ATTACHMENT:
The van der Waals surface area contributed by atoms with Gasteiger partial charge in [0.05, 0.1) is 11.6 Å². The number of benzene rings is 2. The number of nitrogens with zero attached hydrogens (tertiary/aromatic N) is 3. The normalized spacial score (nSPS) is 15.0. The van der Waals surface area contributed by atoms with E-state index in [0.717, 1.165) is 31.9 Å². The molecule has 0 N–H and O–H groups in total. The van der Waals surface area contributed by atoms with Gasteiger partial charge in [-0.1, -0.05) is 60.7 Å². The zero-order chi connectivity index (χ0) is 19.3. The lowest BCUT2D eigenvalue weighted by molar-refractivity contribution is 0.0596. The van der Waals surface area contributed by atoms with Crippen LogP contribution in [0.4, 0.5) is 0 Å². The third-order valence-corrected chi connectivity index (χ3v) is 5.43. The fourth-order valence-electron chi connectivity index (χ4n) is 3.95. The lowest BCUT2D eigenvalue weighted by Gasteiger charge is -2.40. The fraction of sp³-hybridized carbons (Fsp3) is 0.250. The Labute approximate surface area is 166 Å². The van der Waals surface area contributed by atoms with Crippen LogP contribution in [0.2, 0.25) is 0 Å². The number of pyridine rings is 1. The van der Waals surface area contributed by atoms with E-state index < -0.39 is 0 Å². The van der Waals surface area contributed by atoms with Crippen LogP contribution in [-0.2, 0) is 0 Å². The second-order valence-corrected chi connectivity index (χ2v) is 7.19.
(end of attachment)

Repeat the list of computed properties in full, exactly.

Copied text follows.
The van der Waals surface area contributed by atoms with Gasteiger partial charge in [0.05, 0.1) is 11.6 Å². The number of benzene rings is 2. The number of nitrogens with zero attached hydrogens (tertiary/aromatic N) is 3. The normalized spacial score (nSPS) is 15.0. The van der Waals surface area contributed by atoms with E-state index in [0.717, 1.165) is 31.9 Å². The molecule has 0 N–H and O–H groups in total. The van der Waals surface area contributed by atoms with Gasteiger partial charge in [-0.1, -0.05) is 60.7 Å². The zero-order chi connectivity index (χ0) is 19.3. The lowest BCUT2D eigenvalue weighted by molar-refractivity contribution is 0.0596. The van der Waals surface area contributed by atoms with Crippen LogP contribution in [0.4, 0.5) is 0 Å². The third-order valence-corrected chi connectivity index (χ3v) is 5.43. The fourth-order valence-electron chi connectivity index (χ4n) is 3.95. The lowest BCUT2D eigenvalue weighted by Gasteiger charge is -2.40. The fraction of sp³-hybridized carbons (Fsp3) is 0.250. The Labute approximate surface area is 166 Å². The van der Waals surface area contributed by atoms with Crippen LogP contribution in [0.2, 0.25) is 0 Å². The number of pyridine rings is 1. The van der Waals surface area contributed by atoms with E-state index < -0.39 is 0 Å². The van der Waals surface area contributed by atoms with Crippen LogP contribution in [-0.2, 0) is 0 Å². The second-order valence-corrected chi connectivity index (χ2v) is 7.19.